• 1:35 to Twin-Lakes (- 10 min)
  • 2:55 to Winfield (- 35 min)

It’s interesting to note that the elites don’t come into May Queen that fast. Only gaining 10 minutes over the longest section of the course, a full half-marathon! As expected, the biggest time gains are the hilly sections, Powerline (the section to Fish Hatchery) and Winfield.

Anyway, we won’t dwell on that too much, because day dreaming of an average 20 hour finish is asking for trouble!

Comparison the Peterson Plan

How do these times compare to my 24-hour Peterson Plan? Let’s take a look.

Figure 4: Peterson Plan comparison w/ 22-25 hour M3 finisher splits.

Table 6: Peterson Plan versus M3 22-25 hour average finish splits.

They’re fairly similar. The difference (as clearly laid out by Coach Weber) is that the Peterson Plan is more even splits than the usual runner. The time lost in the early part of the race, particularly the beginning, is made up mostly over Winfield, and running back to Fish Hatchery and May Queen. The total time to Winfield is 10:25 for the M3 22-25 hr average, and 10:52 for the Peterson splits.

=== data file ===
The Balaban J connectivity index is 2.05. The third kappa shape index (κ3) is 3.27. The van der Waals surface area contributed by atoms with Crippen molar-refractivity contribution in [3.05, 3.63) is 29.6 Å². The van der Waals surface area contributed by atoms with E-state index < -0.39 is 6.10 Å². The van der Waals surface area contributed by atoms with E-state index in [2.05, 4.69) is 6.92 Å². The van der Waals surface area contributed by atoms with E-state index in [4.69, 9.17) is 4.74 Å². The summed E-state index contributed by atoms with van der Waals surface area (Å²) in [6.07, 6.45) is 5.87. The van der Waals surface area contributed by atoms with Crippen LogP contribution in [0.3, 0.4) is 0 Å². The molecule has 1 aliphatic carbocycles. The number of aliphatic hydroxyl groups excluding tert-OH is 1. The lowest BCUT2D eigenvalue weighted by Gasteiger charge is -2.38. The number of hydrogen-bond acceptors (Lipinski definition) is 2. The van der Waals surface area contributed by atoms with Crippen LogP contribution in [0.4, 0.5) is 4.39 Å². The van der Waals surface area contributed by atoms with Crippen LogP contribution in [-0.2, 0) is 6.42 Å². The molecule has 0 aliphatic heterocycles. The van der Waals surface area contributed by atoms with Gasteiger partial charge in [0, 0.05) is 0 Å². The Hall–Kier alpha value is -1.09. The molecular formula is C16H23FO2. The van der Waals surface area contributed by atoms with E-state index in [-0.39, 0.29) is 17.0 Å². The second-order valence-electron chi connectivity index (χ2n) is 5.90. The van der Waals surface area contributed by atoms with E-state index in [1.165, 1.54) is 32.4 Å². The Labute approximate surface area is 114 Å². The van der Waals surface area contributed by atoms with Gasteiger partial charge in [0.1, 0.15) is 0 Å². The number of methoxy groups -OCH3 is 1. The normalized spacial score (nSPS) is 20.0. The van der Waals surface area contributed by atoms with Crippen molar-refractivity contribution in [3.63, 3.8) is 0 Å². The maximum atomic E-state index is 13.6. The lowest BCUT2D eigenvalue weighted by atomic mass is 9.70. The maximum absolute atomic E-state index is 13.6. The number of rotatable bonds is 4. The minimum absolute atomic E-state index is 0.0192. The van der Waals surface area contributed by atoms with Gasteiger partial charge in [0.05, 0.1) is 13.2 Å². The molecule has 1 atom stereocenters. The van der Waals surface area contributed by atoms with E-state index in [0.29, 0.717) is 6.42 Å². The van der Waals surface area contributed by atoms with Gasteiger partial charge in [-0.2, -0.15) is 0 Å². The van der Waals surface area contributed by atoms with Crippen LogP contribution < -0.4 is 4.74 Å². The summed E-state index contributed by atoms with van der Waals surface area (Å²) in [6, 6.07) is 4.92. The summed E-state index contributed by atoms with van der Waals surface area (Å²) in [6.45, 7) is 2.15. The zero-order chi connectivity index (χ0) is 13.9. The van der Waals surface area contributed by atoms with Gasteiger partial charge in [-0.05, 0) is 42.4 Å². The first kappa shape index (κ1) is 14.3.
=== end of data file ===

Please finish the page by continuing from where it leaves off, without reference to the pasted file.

Now, the question is … is even splits better?

Split discrepancies per course segment

In marathon running, the ideal race is one performed at perfectly even splits. This allows to runner to keep his heart rate as low as possible at all times for a maximum average pace. Any excursion at higher speeds is very likely to take more out of the runner than is gained. Marathon records are set at an extremely consistent pace. It’s quite incredible.

By the way, if you’d like to read about marathon pacing in detail, I really recommend you check out the blog “The Science of Sport”. Here some great examples:

The question however is: Do even splits make for a better ultra-marathon? Well, if we go by past results, the answer appears to be no. Tony Krupicka said: “To run even splits you’d have to go far too slow in the first half.” And to date, I don’t think I’ve ever heard of a race being run (and won) with even or negative splits.